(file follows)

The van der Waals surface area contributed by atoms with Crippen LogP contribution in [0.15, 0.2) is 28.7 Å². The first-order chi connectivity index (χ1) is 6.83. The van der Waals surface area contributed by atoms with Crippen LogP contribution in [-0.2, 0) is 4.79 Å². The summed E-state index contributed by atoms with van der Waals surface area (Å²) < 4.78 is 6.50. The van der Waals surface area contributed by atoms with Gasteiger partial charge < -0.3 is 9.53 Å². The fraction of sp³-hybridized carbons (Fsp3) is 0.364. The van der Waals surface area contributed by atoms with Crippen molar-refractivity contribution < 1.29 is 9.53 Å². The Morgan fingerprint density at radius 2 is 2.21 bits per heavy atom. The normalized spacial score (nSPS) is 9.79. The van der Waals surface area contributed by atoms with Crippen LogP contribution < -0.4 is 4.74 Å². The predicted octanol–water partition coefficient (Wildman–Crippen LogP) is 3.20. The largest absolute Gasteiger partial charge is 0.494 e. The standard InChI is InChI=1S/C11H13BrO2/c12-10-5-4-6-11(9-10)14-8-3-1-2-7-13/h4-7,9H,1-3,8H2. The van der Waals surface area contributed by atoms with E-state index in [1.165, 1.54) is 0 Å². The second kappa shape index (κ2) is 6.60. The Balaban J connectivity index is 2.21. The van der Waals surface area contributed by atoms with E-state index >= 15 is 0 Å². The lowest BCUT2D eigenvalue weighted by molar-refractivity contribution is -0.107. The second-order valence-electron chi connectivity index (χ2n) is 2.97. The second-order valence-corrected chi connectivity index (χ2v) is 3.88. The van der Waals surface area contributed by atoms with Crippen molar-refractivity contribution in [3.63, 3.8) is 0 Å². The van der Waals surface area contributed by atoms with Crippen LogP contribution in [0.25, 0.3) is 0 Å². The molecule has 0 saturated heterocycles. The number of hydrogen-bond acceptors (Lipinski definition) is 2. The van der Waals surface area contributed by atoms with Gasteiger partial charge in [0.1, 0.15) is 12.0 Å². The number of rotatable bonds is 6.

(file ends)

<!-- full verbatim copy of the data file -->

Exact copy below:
The van der Waals surface area contributed by atoms with Crippen LogP contribution in [0.15, 0.2) is 28.7 Å². The first-order chi connectivity index (χ1) is 6.83. The van der Waals surface area contributed by atoms with Crippen LogP contribution in [-0.2, 0) is 4.79 Å². The summed E-state index contributed by atoms with van der Waals surface area (Å²) < 4.78 is 6.50. The van der Waals surface area contributed by atoms with Gasteiger partial charge < -0.3 is 9.53 Å². The fraction of sp³-hybridized carbons (Fsp3) is 0.364. The van der Waals surface area contributed by atoms with Crippen molar-refractivity contribution < 1.29 is 9.53 Å². The Morgan fingerprint density at radius 2 is 2.21 bits per heavy atom. The normalized spacial score (nSPS) is 9.79. The van der Waals surface area contributed by atoms with Crippen LogP contribution < -0.4 is 4.74 Å². The predicted octanol–water partition coefficient (Wildman–Crippen LogP) is 3.20. The largest absolute Gasteiger partial charge is 0.494 e. The standard InChI is InChI=1S/C11H13BrO2/c12-10-5-4-6-11(9-10)14-8-3-1-2-7-13/h4-7,9H,1-3,8H2. The van der Waals surface area contributed by atoms with E-state index in [1.165, 1.54) is 0 Å². The second kappa shape index (κ2) is 6.60. The Balaban J connectivity index is 2.21. The van der Waals surface area contributed by atoms with E-state index >= 15 is 0 Å². The lowest BCUT2D eigenvalue weighted by molar-refractivity contribution is -0.107. The second-order valence-electron chi connectivity index (χ2n) is 2.97. The second-order valence-corrected chi connectivity index (χ2v) is 3.88. The van der Waals surface area contributed by atoms with Crippen molar-refractivity contribution in [3.63, 3.8) is 0 Å². The van der Waals surface area contributed by atoms with Crippen LogP contribution in [0.25, 0.3) is 0 Å². The molecule has 0 saturated heterocycles. The number of hydrogen-bond acceptors (Lipinski definition) is 2. The van der Waals surface area contributed by atoms with Gasteiger partial charge in [0.1, 0.15) is 12.0 Å². The number of rotatable bonds is 6.